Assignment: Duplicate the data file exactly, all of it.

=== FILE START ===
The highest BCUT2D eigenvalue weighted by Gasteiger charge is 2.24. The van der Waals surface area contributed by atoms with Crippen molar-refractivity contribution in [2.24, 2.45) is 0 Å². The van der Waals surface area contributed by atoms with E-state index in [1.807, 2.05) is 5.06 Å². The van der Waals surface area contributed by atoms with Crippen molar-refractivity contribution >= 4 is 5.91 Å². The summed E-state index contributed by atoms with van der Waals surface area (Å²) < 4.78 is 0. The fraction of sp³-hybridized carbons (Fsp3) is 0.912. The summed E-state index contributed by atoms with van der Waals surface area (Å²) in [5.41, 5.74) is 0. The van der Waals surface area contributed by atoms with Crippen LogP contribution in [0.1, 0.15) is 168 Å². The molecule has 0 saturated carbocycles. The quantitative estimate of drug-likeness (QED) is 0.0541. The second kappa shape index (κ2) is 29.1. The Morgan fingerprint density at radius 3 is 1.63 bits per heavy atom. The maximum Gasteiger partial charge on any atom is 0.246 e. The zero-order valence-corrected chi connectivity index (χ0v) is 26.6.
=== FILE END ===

The highest BCUT2D eigenvalue weighted by Gasteiger charge is 2.24. The van der Waals surface area contributed by atoms with Crippen molar-refractivity contribution in [2.24, 2.45) is 0 Å². The van der Waals surface area contributed by atoms with E-state index in [1.807, 2.05) is 5.06 Å². The van der Waals surface area contributed by atoms with Crippen molar-refractivity contribution >= 4 is 5.91 Å². The summed E-state index contributed by atoms with van der Waals surface area (Å²) < 4.78 is 0. The fraction of sp³-hybridized carbons (Fsp3) is 0.912. The summed E-state index contributed by atoms with van der Waals surface area (Å²) in [5.41, 5.74) is 0. The van der Waals surface area contributed by atoms with Crippen LogP contribution in [0.1, 0.15) is 168 Å². The molecule has 0 saturated carbocycles. The quantitative estimate of drug-likeness (QED) is 0.0541. The second kappa shape index (κ2) is 29.1. The Morgan fingerprint density at radius 3 is 1.63 bits per heavy atom. The maximum Gasteiger partial charge on any atom is 0.246 e. The zero-order valence-corrected chi connectivity index (χ0v) is 26.6.